Contemporary to the Bassanos were the Lupo family of viol players who were thought to have developed this instrument into the violin. They also moved to London in 1540 and were headed by Ambrose Lupo who played in the royal consort through the Tudor reigns of Henry VIII (1509-1547), Edward VI (1547-1553), Mary I (1553-1558) and Elizabeth I (1558-1605). Their music was principally religious consisting of the psalms and motets (eg Ne Irascaris taken from Isiah 64:9-10) many of which were composed by William Byrd but they also took part in a “secular band” which played at banquets and other celebrations using original Italian rhythms for the popular Pavanes, Courante and Allemandes dances. The birth place of Ambrose is not known but he was named as Lupus Italus de Almaliach ; an ancient Jewish family name of Iberia. He married and died (1591) in Cripplegate, London and his eldest son, Joseph, was married in the parish of St. Alphege to Laura Bassano. This was mentioned in evidence given to the Inquisition in Venice in 1577 by Orazio Cogno who stated that heretical works had been distributed by Ambrose to various English aristocrats including Edward de Vere, 17th Earl of Oxford whose name has been put forward as an alternative to that of William Shakespeare.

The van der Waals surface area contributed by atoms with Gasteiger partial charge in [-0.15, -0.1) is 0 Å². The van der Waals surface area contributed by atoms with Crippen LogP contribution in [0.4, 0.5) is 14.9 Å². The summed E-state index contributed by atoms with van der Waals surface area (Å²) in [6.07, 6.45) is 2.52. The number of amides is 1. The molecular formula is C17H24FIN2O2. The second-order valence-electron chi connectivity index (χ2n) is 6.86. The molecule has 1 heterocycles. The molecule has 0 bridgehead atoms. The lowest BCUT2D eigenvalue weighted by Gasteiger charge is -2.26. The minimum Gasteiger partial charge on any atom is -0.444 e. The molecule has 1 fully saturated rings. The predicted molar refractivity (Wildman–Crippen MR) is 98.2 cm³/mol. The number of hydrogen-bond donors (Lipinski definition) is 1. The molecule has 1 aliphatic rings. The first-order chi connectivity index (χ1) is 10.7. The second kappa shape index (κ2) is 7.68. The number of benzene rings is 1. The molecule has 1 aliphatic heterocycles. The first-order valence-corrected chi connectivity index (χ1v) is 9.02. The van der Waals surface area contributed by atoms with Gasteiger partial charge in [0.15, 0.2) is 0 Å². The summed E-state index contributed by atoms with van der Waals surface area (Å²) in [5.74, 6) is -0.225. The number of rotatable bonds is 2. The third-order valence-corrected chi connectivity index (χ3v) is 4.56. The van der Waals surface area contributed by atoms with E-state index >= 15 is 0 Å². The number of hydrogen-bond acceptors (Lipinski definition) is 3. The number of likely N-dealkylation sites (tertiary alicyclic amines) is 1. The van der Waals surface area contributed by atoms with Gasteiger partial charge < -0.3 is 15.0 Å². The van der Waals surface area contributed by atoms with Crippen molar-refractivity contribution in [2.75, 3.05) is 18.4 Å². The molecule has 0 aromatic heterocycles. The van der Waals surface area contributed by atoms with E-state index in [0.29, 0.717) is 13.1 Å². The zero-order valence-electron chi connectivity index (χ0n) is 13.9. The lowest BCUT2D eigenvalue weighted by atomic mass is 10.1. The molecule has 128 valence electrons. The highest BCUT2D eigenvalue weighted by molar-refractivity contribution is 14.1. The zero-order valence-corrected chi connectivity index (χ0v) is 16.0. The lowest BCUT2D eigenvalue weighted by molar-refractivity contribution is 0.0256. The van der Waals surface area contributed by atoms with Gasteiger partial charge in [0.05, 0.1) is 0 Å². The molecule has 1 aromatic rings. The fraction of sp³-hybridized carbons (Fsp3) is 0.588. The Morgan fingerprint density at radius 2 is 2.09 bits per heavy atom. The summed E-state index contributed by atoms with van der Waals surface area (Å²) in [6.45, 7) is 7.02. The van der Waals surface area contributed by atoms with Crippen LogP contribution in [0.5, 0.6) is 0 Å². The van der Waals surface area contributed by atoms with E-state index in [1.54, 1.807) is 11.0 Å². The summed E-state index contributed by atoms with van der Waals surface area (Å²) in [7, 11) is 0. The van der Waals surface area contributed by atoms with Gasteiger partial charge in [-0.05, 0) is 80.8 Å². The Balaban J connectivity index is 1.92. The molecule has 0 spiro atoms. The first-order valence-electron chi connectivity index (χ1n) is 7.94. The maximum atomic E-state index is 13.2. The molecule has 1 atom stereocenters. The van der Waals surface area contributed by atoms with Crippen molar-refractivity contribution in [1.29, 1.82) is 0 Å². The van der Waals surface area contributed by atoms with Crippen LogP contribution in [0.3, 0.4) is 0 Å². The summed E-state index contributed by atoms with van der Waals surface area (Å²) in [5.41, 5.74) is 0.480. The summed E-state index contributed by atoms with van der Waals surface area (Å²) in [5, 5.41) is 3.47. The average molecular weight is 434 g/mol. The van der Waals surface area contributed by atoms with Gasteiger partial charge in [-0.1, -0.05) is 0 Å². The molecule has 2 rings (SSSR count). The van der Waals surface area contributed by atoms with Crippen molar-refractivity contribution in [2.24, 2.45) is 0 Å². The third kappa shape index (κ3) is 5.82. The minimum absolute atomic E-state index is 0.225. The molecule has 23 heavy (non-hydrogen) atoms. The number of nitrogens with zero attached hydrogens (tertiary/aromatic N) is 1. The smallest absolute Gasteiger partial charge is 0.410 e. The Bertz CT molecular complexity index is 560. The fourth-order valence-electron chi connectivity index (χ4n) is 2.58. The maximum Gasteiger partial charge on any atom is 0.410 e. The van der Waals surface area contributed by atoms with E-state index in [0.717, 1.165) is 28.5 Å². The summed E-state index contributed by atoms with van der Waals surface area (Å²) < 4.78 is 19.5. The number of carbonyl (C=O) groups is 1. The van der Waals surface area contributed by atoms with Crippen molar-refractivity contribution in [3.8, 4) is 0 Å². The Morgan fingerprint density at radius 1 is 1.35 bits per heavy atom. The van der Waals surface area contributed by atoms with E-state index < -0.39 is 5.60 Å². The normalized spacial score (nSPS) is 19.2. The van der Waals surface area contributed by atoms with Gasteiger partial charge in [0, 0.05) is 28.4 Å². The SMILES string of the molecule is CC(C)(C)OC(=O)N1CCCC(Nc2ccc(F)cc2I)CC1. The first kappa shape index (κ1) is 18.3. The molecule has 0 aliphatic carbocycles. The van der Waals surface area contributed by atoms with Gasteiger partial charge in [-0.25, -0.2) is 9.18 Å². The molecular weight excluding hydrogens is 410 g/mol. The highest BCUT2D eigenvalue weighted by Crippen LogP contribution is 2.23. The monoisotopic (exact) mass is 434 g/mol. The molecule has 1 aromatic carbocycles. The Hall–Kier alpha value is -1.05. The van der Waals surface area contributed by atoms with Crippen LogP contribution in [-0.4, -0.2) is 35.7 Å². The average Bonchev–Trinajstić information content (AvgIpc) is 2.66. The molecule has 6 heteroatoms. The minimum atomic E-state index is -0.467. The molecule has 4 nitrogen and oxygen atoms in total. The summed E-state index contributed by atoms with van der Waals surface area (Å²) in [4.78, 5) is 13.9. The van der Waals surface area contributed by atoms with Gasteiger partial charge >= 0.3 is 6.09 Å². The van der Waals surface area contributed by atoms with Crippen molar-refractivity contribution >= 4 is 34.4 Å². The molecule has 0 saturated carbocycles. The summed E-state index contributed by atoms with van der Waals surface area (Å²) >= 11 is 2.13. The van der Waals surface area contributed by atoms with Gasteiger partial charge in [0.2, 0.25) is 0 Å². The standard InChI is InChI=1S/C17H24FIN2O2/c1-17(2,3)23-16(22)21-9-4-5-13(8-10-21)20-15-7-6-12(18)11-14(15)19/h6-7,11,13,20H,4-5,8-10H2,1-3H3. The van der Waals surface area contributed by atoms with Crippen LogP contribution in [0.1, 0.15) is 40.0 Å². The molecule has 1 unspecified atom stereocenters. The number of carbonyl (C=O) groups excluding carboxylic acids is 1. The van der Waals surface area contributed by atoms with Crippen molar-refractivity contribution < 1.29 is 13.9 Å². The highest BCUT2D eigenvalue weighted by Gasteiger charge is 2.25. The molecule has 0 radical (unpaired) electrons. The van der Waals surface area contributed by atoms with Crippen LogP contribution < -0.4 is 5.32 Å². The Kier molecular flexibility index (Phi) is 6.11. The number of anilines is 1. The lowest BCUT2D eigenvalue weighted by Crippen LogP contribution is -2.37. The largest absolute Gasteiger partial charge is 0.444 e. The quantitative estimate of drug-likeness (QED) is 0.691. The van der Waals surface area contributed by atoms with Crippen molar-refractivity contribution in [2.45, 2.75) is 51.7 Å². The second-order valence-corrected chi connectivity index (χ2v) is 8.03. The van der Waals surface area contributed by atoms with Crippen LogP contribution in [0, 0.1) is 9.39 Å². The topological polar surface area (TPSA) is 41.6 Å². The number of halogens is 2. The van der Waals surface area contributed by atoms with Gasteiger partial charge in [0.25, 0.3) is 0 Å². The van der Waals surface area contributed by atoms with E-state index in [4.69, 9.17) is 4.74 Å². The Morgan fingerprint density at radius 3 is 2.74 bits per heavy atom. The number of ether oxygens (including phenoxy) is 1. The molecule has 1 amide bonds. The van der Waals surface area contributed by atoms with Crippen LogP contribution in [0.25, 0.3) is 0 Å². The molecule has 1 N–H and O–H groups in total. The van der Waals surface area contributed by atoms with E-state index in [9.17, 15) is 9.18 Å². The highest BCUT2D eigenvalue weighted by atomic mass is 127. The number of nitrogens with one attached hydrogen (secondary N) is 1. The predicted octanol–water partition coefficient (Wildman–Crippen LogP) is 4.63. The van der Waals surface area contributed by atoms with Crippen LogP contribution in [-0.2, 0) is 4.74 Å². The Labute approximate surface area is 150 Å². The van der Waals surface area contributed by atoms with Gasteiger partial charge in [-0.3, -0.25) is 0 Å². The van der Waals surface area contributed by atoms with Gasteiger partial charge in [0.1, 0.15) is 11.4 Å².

Other members of the group who were suspected as being Marranos included two string players , George and Innocent de Combe who were known to have been migrants from Coimbra as were the Moises family all of whom had been employed in the university choirs. But the question of confirming names has difficulty due to changes being made from Judeo-Arabic through Spanish or Portuguese to Italian and then to English ! According to the historian Roger Prior, King Henry´s consort used one set of names for official business and another for private matters such as inter family declarations of trust. Thus Anthonius Moyses became John Anthony and Simon de Maion became Peregrine Symonds . Further proof of a common Sephardic heritage came about with the discovery by Jewish historian Cecil Roth that a smaller group of crypto-Jews was already present in London before the arrivals from Venice. This included both Sephardim and Ashkenazis who had migrated from Antwerp to follow careers as merchants, financiers and in two cases as musicians.